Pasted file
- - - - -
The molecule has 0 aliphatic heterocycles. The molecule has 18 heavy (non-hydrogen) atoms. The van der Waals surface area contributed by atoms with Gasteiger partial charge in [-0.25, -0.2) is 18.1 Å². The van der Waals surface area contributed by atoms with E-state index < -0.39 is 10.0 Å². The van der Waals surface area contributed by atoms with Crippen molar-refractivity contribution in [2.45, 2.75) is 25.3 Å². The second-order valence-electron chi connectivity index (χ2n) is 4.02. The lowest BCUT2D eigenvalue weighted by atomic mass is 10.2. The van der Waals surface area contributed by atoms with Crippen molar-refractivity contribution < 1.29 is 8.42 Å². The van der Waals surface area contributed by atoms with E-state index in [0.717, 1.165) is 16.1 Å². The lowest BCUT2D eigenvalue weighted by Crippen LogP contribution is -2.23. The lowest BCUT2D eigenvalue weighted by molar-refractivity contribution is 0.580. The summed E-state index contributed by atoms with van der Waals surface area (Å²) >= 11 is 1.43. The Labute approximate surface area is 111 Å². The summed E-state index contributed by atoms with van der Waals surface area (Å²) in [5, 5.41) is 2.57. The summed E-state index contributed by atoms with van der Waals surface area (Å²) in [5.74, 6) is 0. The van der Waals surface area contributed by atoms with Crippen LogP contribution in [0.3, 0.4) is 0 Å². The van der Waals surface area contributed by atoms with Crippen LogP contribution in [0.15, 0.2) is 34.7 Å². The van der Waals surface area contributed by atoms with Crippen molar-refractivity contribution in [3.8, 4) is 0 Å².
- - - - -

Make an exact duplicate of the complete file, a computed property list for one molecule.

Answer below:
The molecule has 0 aliphatic heterocycles. The molecule has 18 heavy (non-hydrogen) atoms. The van der Waals surface area contributed by atoms with Gasteiger partial charge in [-0.25, -0.2) is 18.1 Å². The van der Waals surface area contributed by atoms with E-state index < -0.39 is 10.0 Å². The van der Waals surface area contributed by atoms with Crippen molar-refractivity contribution in [2.45, 2.75) is 25.3 Å². The second-order valence-electron chi connectivity index (χ2n) is 4.02. The lowest BCUT2D eigenvalue weighted by atomic mass is 10.2. The van der Waals surface area contributed by atoms with Crippen molar-refractivity contribution < 1.29 is 8.42 Å². The van der Waals surface area contributed by atoms with E-state index in [0.717, 1.165) is 16.1 Å². The lowest BCUT2D eigenvalue weighted by Crippen LogP contribution is -2.23. The lowest BCUT2D eigenvalue weighted by molar-refractivity contribution is 0.580. The summed E-state index contributed by atoms with van der Waals surface area (Å²) >= 11 is 1.43. The Labute approximate surface area is 111 Å². The summed E-state index contributed by atoms with van der Waals surface area (Å²) in [5, 5.41) is 2.57. The summed E-state index contributed by atoms with van der Waals surface area (Å²) in [5.74, 6) is 0. The van der Waals surface area contributed by atoms with Crippen LogP contribution in [0.3, 0.4) is 0 Å². The van der Waals surface area contributed by atoms with Crippen LogP contribution in [0.15, 0.2) is 34.7 Å². The van der Waals surface area contributed by atoms with Crippen molar-refractivity contribution in [3.8, 4) is 0 Å².